Polypropylene (or “PP” for short) is a rigid, crystalline thermoplastic known primarily for its strength and durability. Polypropylene is the second most commonly produced plastic in the world behind only polyethylene, with which it shares a number of characteristics and applications. (although polypropylene is substantially stiffer and has a higher melting point).
JC Finley polypropylene is 100 percent recyclable and can be melted down into plastic pellets and reformed into products over and over again. Because of this, polypropylene is extremely desirable to eco-friendly manufacturers. To tell whether a household product is made of recyclable polypropylene, look for the recycling icon with a number 5 stamped into the product itself.
Polypropylene is prone to oxidation at high temperatures, so thermoforming is a bit more challenging with polypropylene as compared to other materials such as polyethylene. In addition, polypropylene can be difficult to paint and bond with other materials and its low annealing point can make polypropylene machining a difficult skill to master.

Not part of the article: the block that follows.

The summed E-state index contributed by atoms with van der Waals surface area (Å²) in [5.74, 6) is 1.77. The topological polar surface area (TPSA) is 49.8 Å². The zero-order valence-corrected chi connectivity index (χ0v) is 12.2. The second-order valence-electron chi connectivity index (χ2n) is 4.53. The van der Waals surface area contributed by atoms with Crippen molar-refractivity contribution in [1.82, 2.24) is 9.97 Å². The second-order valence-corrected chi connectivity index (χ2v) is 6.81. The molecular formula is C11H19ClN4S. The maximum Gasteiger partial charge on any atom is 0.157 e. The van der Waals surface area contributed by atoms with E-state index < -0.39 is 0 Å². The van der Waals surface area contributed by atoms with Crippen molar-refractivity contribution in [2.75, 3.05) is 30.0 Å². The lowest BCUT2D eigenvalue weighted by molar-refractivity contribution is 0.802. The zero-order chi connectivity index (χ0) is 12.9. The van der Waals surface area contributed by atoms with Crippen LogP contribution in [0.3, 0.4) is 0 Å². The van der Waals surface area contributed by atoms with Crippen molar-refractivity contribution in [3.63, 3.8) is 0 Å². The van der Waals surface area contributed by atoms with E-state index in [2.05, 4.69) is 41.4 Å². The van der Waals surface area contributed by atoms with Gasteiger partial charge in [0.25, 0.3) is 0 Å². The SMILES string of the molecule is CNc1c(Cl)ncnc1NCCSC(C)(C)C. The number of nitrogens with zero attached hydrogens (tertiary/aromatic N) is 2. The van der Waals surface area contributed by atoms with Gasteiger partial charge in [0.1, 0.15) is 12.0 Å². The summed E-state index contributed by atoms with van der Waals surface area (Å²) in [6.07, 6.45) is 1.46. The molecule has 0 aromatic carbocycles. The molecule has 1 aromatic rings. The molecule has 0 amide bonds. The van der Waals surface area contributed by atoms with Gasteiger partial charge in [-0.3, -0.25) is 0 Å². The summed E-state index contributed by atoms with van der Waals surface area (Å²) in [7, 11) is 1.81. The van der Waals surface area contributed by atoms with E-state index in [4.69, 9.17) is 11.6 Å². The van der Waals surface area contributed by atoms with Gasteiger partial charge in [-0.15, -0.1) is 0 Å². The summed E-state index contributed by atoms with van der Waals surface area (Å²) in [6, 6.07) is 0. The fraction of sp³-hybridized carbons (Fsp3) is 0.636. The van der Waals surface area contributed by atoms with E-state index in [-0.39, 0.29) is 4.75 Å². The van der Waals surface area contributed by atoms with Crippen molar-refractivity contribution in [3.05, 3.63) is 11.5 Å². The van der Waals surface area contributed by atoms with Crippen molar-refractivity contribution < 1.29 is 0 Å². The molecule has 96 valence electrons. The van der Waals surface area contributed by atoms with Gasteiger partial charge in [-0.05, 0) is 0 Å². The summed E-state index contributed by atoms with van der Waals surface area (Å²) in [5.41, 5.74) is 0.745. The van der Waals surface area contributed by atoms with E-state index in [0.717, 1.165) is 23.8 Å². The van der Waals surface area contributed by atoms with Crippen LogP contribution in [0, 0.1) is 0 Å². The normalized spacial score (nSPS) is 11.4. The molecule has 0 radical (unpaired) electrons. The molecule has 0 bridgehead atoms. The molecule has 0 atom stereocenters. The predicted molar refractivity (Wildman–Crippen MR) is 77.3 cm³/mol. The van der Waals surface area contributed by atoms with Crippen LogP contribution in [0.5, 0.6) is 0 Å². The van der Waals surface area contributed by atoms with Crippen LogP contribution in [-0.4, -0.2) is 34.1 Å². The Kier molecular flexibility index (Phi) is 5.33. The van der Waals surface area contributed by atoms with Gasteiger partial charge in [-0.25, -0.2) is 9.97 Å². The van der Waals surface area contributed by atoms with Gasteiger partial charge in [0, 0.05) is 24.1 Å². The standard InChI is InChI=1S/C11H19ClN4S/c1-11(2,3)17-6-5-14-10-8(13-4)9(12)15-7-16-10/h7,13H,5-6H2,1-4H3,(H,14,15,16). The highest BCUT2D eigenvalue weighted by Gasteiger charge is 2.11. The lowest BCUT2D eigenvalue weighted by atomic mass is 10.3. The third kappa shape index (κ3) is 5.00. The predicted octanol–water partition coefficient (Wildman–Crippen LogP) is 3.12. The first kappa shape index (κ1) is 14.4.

Because of its resistance to wear and low coefficient of friction, polypropylene fabricating can be used for gears and other machinery components. However, because it is difficult to bond with common plastic adhesives, materials like nylon are much more common for these types of applications. For polypropylene fabricators, the material is one of the more frequently converted plastics and polypropylene machining and polypropylene fabrication are both common in the plastics industry.
In terms of polypropylene distribution and sales, the material is typically sold in cut-to-size sheets, rods, and tubes of varying thicknesses and colors. For more on polypropylene fabrication applications, contact the team at JC Finley.